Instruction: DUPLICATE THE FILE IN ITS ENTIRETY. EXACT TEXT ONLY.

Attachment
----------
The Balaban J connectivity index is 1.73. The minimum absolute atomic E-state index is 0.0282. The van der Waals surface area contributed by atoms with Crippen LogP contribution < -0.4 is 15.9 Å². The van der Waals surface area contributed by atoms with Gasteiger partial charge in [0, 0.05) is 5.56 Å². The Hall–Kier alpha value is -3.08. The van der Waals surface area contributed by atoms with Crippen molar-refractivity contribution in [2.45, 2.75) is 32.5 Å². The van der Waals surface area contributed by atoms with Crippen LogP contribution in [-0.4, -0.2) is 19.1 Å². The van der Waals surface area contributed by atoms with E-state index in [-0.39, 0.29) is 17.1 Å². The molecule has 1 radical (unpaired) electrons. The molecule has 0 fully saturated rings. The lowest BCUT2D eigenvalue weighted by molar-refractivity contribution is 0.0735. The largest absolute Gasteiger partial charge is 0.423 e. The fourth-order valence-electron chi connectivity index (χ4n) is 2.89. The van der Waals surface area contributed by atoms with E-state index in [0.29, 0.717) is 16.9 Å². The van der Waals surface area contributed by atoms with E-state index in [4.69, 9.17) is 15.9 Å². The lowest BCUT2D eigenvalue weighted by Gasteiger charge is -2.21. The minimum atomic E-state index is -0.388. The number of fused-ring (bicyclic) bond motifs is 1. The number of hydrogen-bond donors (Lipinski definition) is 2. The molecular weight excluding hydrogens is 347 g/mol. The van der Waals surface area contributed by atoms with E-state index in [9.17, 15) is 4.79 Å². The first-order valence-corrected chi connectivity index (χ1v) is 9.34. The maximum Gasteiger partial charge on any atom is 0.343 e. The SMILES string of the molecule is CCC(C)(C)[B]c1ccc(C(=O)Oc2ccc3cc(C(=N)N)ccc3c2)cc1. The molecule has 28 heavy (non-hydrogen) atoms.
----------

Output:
The Balaban J connectivity index is 1.73. The minimum absolute atomic E-state index is 0.0282. The van der Waals surface area contributed by atoms with Crippen LogP contribution < -0.4 is 15.9 Å². The van der Waals surface area contributed by atoms with Gasteiger partial charge in [0, 0.05) is 5.56 Å². The Hall–Kier alpha value is -3.08. The van der Waals surface area contributed by atoms with Crippen molar-refractivity contribution in [2.45, 2.75) is 32.5 Å². The van der Waals surface area contributed by atoms with Crippen LogP contribution in [-0.4, -0.2) is 19.1 Å². The van der Waals surface area contributed by atoms with E-state index in [-0.39, 0.29) is 17.1 Å². The molecule has 1 radical (unpaired) electrons. The molecule has 0 fully saturated rings. The lowest BCUT2D eigenvalue weighted by molar-refractivity contribution is 0.0735. The largest absolute Gasteiger partial charge is 0.423 e. The fourth-order valence-electron chi connectivity index (χ4n) is 2.89. The van der Waals surface area contributed by atoms with E-state index in [0.29, 0.717) is 16.9 Å². The van der Waals surface area contributed by atoms with E-state index in [4.69, 9.17) is 15.9 Å². The lowest BCUT2D eigenvalue weighted by Gasteiger charge is -2.21. The minimum atomic E-state index is -0.388. The number of fused-ring (bicyclic) bond motifs is 1. The number of hydrogen-bond donors (Lipinski definition) is 2. The molecular weight excluding hydrogens is 347 g/mol. The van der Waals surface area contributed by atoms with E-state index in [9.17, 15) is 4.79 Å². The first-order valence-corrected chi connectivity index (χ1v) is 9.34. The maximum Gasteiger partial charge on any atom is 0.343 e. The SMILES string of the molecule is CCC(C)(C)[B]c1ccc(C(=O)Oc2ccc3cc(C(=N)N)ccc3c2)cc1. The molecule has 28 heavy (non-hydrogen) atoms.